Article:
CHOICE tip: Sugary drinks contribute to dental decay. And drinks that are both sugary and acidic – such as fruit juice, fruit drinks, and fizzy and energy drinks – tend to be the worst offenders.

Which juice boxes are best?

If you're after the convenience of a juice box, one with no added sugar is preferable. And if it's a lower kilojoule option, even better.

Of the 30 apple and orange juice boxes we compared, the five products below:

  • contain no added sugar
  • deliver 370kJ or less per pack – roughly the equivalent of a medium (150g) apple or orange, the fruits the juices in our review are based on.
Golden Circle No Added Sugar Orange Juice

Golden Circle No Added Sugar Orange Juice (200mL). Price/100mL: $0.31 (in a 6-pack)

Just Juice Orange Juice 200mL

Just Juice Orange Juice (200mL). Price/100mL: $0.44 (in a 6-pack)

Nudie Nothing But 2 Oranges 200mL

Nudie Nothing But 2 Oranges (200mL). Price/100mL: $0.75

Just Juice Apple Juice 6x200ml

Just Juice Apple Juice (200mL). Price/100mL: $0.44 (in a 6-pack)

Prima Apple No Added Sugar

Prima Apple No Added Sugar* (200mL). Price/100mL: $0.27 (in a 6-pack). *This product is just 20% juice and contains sweeteners erythritol and steviol glycosides (stevia) rather than added sugar.

What to consider when choosing juice boxes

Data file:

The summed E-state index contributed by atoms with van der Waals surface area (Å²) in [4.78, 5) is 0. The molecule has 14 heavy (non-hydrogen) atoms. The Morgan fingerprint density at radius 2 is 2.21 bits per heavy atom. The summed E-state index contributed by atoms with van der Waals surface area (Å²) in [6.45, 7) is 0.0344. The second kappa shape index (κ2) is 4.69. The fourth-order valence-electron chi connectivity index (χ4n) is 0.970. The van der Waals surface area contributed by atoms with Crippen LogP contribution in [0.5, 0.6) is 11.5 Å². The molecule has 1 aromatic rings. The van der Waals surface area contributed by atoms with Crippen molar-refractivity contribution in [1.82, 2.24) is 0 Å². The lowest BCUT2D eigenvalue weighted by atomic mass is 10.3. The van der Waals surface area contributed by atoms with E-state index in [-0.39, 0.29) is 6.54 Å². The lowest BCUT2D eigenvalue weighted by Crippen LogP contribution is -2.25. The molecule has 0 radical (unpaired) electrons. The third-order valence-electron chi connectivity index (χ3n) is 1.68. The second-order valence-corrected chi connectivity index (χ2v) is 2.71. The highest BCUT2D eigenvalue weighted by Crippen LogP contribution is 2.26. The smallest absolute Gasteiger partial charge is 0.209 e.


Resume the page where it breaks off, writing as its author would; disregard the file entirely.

Size

It's worth remembering that a serve of juice is defined as 125mL (half a cup), and many single serve juice boxes contain twice this amount (and consequently double the kilojoules).

Additives

A priority for many parents when choosing food and drinks for their kids is that they're free from artificial additives. It's not surprising then that a common claim on the packs of juice boxes is "no artificial colours, flavours or preservatives". But that doesn't mean the products are additive-free.

Many juice boxes contain natural colours and flavours, and several contain preservatives too. Food acids/acidity regulators (usually citric acid) make a regular appearance. And four of the products we reviewed contain added sweeteners, the non-nutritive varieties which offer the sweetness of sugar with fewer to no kilojoules.